Recently, I was contacted by the Prosser Wine Network to spend time in their quaint town and taste the fabulous wines that come from there, and the neighboring AVA, the Horse Heaven Hills.
Before I go into my weekend, I want to share a little bit of history on Prosser and it’s importance to Washington Wine. In 1879, Captain William Prosser surveyed the land in the town now known as Prosser and in 1882, claimed a homestead there. He filed for township in 1885, but never returned to the town upon being elected as Yakima County’s auditor. In 1887, the Hilzinger family placed a flour mill in the area, thus encouraging more settlement in the area. Fast forward a few years to 1919. Washington State University established an Irrigation Experiment Station in the town of Prosser. This lead to Prosser being a hub for agriculture and agricultural research. One of those researchers was a man by the name of Dr. Walter Clore.
Walter Clore came to Washington State University (then known as Washington State College) in 1934 to study horticulutre. In 1937, he was approached to help staff the Irrigation Experiment Station. While he was testing all sorts of fruits and vegetables in his 40 years as a researcher for Washington State, he cultivated an interest in growing wine grapes. In 1960, he partnered with a microbiologist and Napa Valley native, Charles Nagel, to find out just which grapes would thrive and where. From there, the Washington Wine Industry was given an opportunity to flourish and Prosser had another moniker to add to their legacy…the birthplace of Washington Wine.
In 2003, the Washington State Legislature officially recognized Dr. Clore as the Father of the Washington State Wine Industry. On May 30, 2014, the Walter Clore Wine and Culinary Center opened to the public.
Now that you’ve gotten a lesson on Washington Wine, let’s move on to the weekend.
I joined the group at Hogue Cellars in Prosser for a Malbec tasting. Can I just say that Washington Malbec is absolutely amazing? It’s almost better than chocolate, but chocolate still squeaks by in the #1 position. Do what you can to get your hands on some. You won’t be disappointed. The manner in which you approach getting your hands on some Washington Malbec is out of my hands, though. However you got it is between you, your chosen creator and (possibly) the man or woman with the handcuffs.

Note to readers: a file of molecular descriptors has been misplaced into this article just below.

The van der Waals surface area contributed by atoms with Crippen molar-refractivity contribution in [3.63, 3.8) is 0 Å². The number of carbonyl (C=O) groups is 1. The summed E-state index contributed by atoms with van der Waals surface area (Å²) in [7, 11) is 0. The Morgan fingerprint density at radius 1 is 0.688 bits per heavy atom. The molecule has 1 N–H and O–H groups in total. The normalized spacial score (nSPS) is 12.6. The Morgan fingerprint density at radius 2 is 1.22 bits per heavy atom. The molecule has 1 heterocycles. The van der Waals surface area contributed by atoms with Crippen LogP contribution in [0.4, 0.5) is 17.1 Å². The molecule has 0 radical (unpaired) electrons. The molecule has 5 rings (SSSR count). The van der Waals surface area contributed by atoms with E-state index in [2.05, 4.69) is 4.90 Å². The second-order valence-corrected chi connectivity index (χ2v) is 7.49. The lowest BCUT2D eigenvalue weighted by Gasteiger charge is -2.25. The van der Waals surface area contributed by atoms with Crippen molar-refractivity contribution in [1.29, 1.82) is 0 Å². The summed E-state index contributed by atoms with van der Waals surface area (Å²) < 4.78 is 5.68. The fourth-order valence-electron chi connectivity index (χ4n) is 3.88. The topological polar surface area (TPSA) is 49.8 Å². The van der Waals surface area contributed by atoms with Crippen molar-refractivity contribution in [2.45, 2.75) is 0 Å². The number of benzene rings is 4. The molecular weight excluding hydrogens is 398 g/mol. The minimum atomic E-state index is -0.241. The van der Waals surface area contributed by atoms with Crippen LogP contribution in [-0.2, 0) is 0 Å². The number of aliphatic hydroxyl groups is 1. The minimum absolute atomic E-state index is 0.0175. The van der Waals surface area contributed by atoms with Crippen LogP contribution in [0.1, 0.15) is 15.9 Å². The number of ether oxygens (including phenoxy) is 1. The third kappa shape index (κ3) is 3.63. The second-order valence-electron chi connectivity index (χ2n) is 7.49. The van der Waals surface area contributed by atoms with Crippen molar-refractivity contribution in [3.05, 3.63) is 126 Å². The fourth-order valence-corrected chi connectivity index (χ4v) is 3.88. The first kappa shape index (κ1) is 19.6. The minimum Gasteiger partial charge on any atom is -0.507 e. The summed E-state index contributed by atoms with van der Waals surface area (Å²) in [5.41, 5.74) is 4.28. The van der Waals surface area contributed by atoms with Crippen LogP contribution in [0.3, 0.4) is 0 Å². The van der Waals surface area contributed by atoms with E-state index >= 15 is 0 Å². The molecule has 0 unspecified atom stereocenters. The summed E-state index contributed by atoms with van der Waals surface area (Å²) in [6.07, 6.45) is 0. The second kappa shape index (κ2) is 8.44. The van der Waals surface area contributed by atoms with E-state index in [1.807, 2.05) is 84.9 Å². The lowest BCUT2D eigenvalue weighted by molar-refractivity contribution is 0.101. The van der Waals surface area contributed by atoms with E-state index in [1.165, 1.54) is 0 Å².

Our accomodations for the weekend were at the beautiful Mercer Wine and Mercer Canyons Ranch House. The view above is from the patio/pool area, where I sat with 4 other bloggers and chatted the night of our arrival. Yes, this is really my job. Drinking wine while overlooking such a stunning view…yeah. My life sucks. 😉 I wouldn’t trade it for anything…wait, okay…*almost* anything in the world. Wait. No. Even my caveats or the people I would give this up for don’t compare, so I can confidently say that I wouldn’t trade this for anything in the world. (Apologies in advance to my future husband, whoever he may be. I’m sorry that your work trips suck in comparison, honey. Here, have some wine…)
The next morning, we made our way from the Mercer Ranch Estates into the town of Prosser, but we took the “long way” that took us past the Mercer family vineyards and farms, plus the highly acclaimed Champoux Vineyards, which was planted by the Mercer family. After stopping for the photo opportunities documented above, we made our way to Daven Lore Winery.
Daven Lore is situated just outside of Prosser. With a stunning view of the city of Prosser from their facility, you never want to leave the area. We were lucky enough to enjoy breakfast at the home of the winemaker, which is also situated on the property. After a fulfilling breakfast, we made our way into the winery for a tour and tasting.
Daven Lore may very well be the most hidden gem in the Prosser area. From a crisp rosé to an opulent Syrah-based Port style wine, the offerings of Daven Lore do not disappoint.
From Daven Lore, I went on to Walla Walla (yes, there is a post coming on that adventure as well), as I had made plans before I was contacted about extending my stay in Prosser. If you’re curious about the other wineries that were visited, please visit the websites of my fellow bloggers who were on the trip: Ravenous Traveler, Sacred Drop, Wild 4 Washington Wine, and Decanter Banter.
Thank you to the Prosser Wine Network, Mercer Estates, Chef Kristin Johnson of Martilla’s Kitchen (who provided us with a delicious meal on Friday night), Hogue Cellars and all of the wineries involved with the Prosser Wine Network! I look forward to my next Prosser adventure!
Disclaimer: This trip was provided by Prosser Wine Network in exchange for postings on this blog and on social media.